Many thanks to SWLing Post contributor, TomL, who shares the following guest post:
Stupid Radio Trick – DSP “Hi-Fi”
If you can remember the 1960’s, there was an audiophile rage going on called Hi-Fi. The base unit consisted of a ponderous piece of furniture consisting of a rectangular cabinet and equally large mellow sounding speaker of fairly smooth frequency response, say in the range of around 40 – 15000 Hz. They would have a built-in radio (using vacuum tubes) with large analog scale. Most would also have a “record player” embedded on the top to spin some vinyl discs (78 or 33 rpm).
For pedestrian consumers, it became a decision of how to keep up with the Joneses, so-to-speak. And that meant a trip to Sears to look at the latest offerings. When the decision finally came to purchase, of course no one could buy it outright. So, to add to the suspense, one had to put money down on “Lay-A-Way” plan that did not allow you to take possession of your prized choice until the last monthly payment! One had to visit or mail in a check every month.
So where am I going with all this? Well, as you can see from the photo [above], I have purchased three portable radios for three very different purposes. All three were painstakingly studied and reviewed and weighed against all other possible choices. All are highly rated by the usual reviewers like RadioJayallen, SWLing Blog readers and other internet personalities. The Sangean is for home use and listening to baseball games when I did not want to fire up the stereo hooked up to the Grundig Satellit 800. The small Sony ICF-19 is a phenomenal knock around radio for the car and listening while out to lunch or a walk in the park. The large Tecsun S-8800 is a possible replacement for my ailing 20+ year old Sony ICF-2010 for shortwave use.
Well, I was tired of listening to any one of them in terms of sound quality. The Sangean has too much upper bass/lower mid range, the small Sony is very carefully maximized for total speech clarity, and the Tecsun seems to lack a little in the mid range frequencies (compared to highs and lows). Staring at them, I thought to self, “What if I turn on the Sangean and Sony together???” What ensued was a revelatory sonic experience (it sounded pretty good)! One seemed to fill in the other in certain ways. But it was not perfect.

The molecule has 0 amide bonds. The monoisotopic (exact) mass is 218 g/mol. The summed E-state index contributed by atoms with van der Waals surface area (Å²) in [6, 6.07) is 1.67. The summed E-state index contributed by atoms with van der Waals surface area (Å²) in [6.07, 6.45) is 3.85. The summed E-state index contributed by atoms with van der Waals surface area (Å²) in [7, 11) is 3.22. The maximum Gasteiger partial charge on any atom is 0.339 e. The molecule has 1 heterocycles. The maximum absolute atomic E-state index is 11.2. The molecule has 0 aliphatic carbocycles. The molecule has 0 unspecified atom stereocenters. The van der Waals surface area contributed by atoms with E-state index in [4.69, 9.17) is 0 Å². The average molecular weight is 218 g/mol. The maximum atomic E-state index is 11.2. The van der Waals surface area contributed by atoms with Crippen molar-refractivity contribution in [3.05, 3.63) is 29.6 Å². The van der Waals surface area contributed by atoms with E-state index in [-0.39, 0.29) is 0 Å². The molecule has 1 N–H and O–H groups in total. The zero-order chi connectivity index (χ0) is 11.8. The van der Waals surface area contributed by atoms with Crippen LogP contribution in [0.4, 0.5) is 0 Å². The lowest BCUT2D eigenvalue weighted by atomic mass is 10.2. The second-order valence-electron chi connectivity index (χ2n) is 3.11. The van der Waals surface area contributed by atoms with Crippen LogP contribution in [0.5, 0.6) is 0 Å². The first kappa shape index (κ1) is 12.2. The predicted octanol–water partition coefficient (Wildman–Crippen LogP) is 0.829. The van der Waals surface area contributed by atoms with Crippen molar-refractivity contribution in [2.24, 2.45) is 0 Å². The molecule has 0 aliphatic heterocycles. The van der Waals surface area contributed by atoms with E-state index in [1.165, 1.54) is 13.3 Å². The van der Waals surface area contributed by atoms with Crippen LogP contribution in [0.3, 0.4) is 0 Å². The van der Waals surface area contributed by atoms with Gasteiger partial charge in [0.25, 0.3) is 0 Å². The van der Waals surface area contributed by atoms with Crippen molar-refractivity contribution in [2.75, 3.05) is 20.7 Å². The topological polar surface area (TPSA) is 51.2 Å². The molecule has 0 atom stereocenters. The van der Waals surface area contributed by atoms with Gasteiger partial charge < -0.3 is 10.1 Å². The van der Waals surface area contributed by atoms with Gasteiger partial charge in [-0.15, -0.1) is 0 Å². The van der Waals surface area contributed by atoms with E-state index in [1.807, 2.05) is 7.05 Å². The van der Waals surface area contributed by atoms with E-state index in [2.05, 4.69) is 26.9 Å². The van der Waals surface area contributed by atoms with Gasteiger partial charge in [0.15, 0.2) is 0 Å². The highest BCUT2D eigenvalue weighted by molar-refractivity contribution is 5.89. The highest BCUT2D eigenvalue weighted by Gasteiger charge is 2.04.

Duh, I had the new Tecsun in a carry case while trying to decide if I send it back for a tuning quirk and dug it out and plopped it on top. Turning it on, I heard more lows and highs, just like a Field Radio should have but with the mid range filled in! After very careful volume adjustment, I now have something that could rightly be called DSP Hi-Fi. At least, that is what I am calling it for now. ?
Violin and piano pop-out of an orchestra but not too harsh sounding. Rock & Roll sounds loud and punchy without that boombox effect. Bass lows are there (could be better, now all I need is a small subwoofer connected to the Tecsun line-out ???). Highs are there too but well controlled. Mid range voice clarity is stunning, as if someone is in the room with me but not sounding too forward! It is not room-filling but acts more like a near-field monitor. I like that I can line-up the speakers over each other.
The really fortunate thing is that all three radios have complete DSP for FM and receive my favorite over-the-horizon station with very similar reception quality. Also, they process DSP with a similar delay before output to its respective speaker. The sound is fairly coherent and even though it is still mono output, the full range of musical fidelity can be appreciated better. It is not audiophile quality but it is very satisfying and I can actually hear more details in the music than with any one of the radios by themselves. Just goes to show you that you CAN teach a new Radio dog old Tricks (LOL)!
I love it, Tom! Thanks for pointing out that sometimes it takes a “stupid radio trick” to really produce some amazing audio fidelity! This reminds me that in the early 90s, I used to have a Zenith Transoceanic and RadioShack DX-440 on my radio table in my room. If I recall correctly, the Zenith was on my left and the DX-440 on the right. I used to tune to shortwave, MW and FM stations and produce a makeshift “stereo” effect by playing both at the same time. Sometimes, on shortwave, it actually helped me discern voices in weak signal work!
Thanks again, Tom!